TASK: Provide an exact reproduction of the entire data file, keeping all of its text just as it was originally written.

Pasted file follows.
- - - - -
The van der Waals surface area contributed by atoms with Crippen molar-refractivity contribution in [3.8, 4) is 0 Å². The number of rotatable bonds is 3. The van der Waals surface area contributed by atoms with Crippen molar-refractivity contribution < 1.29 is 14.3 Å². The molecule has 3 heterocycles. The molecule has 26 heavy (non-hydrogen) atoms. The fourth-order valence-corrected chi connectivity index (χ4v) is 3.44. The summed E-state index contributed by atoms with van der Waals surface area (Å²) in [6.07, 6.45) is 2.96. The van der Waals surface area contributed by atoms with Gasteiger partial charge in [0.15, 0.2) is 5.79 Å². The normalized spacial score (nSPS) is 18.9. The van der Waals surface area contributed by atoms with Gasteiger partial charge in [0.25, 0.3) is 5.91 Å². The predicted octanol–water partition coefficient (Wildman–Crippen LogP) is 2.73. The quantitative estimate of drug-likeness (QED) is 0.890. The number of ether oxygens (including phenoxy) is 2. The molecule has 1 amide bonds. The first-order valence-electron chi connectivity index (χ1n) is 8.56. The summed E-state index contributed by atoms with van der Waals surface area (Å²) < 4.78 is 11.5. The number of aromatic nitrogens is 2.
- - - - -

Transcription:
The van der Waals surface area contributed by atoms with Crippen molar-refractivity contribution in [3.8, 4) is 0 Å². The number of rotatable bonds is 3. The van der Waals surface area contributed by atoms with Crippen molar-refractivity contribution < 1.29 is 14.3 Å². The molecule has 3 heterocycles. The molecule has 26 heavy (non-hydrogen) atoms. The fourth-order valence-corrected chi connectivity index (χ4v) is 3.44. The summed E-state index contributed by atoms with van der Waals surface area (Å²) in [6.07, 6.45) is 2.96. The van der Waals surface area contributed by atoms with Gasteiger partial charge in [0.15, 0.2) is 5.79 Å². The normalized spacial score (nSPS) is 18.9. The van der Waals surface area contributed by atoms with Gasteiger partial charge in [0.25, 0.3) is 5.91 Å². The predicted octanol–water partition coefficient (Wildman–Crippen LogP) is 2.73. The quantitative estimate of drug-likeness (QED) is 0.890. The number of ether oxygens (including phenoxy) is 2. The molecule has 1 amide bonds. The first-order valence-electron chi connectivity index (χ1n) is 8.56. The summed E-state index contributed by atoms with van der Waals surface area (Å²) < 4.78 is 11.5. The number of aromatic nitrogens is 2.